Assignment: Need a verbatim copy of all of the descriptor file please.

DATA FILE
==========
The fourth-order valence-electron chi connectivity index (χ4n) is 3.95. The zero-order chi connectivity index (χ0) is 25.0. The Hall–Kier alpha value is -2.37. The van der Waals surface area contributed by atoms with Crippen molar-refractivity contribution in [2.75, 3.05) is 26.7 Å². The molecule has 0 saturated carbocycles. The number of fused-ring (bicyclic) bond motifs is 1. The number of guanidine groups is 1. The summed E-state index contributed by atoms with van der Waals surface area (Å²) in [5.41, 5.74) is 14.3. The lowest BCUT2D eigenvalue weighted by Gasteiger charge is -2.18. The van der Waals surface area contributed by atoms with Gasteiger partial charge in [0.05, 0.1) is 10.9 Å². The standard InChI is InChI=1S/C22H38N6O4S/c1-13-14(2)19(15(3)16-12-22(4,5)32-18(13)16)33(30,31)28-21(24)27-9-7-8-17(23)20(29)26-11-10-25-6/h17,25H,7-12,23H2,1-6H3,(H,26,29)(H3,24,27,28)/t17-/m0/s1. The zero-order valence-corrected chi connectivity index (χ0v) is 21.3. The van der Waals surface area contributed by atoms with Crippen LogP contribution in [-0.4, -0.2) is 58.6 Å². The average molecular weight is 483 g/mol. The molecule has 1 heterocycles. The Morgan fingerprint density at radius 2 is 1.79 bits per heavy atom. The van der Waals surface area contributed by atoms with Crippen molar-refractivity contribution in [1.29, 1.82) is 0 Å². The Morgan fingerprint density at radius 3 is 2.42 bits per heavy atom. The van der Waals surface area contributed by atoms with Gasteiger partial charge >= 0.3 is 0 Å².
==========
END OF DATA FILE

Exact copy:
The fourth-order valence-electron chi connectivity index (χ4n) is 3.95. The zero-order chi connectivity index (χ0) is 25.0. The Hall–Kier alpha value is -2.37. The van der Waals surface area contributed by atoms with Crippen molar-refractivity contribution in [2.75, 3.05) is 26.7 Å². The molecule has 0 saturated carbocycles. The number of fused-ring (bicyclic) bond motifs is 1. The number of guanidine groups is 1. The summed E-state index contributed by atoms with van der Waals surface area (Å²) in [5.41, 5.74) is 14.3. The lowest BCUT2D eigenvalue weighted by Gasteiger charge is -2.18. The van der Waals surface area contributed by atoms with Gasteiger partial charge in [0.05, 0.1) is 10.9 Å². The standard InChI is InChI=1S/C22H38N6O4S/c1-13-14(2)19(15(3)16-12-22(4,5)32-18(13)16)33(30,31)28-21(24)27-9-7-8-17(23)20(29)26-11-10-25-6/h17,25H,7-12,23H2,1-6H3,(H,26,29)(H3,24,27,28)/t17-/m0/s1. The zero-order valence-corrected chi connectivity index (χ0v) is 21.3. The van der Waals surface area contributed by atoms with Crippen LogP contribution in [-0.4, -0.2) is 58.6 Å². The average molecular weight is 483 g/mol. The molecule has 1 heterocycles. The Morgan fingerprint density at radius 2 is 1.79 bits per heavy atom. The van der Waals surface area contributed by atoms with Crippen molar-refractivity contribution in [1.29, 1.82) is 0 Å². The Morgan fingerprint density at radius 3 is 2.42 bits per heavy atom. The van der Waals surface area contributed by atoms with Gasteiger partial charge >= 0.3 is 0 Å².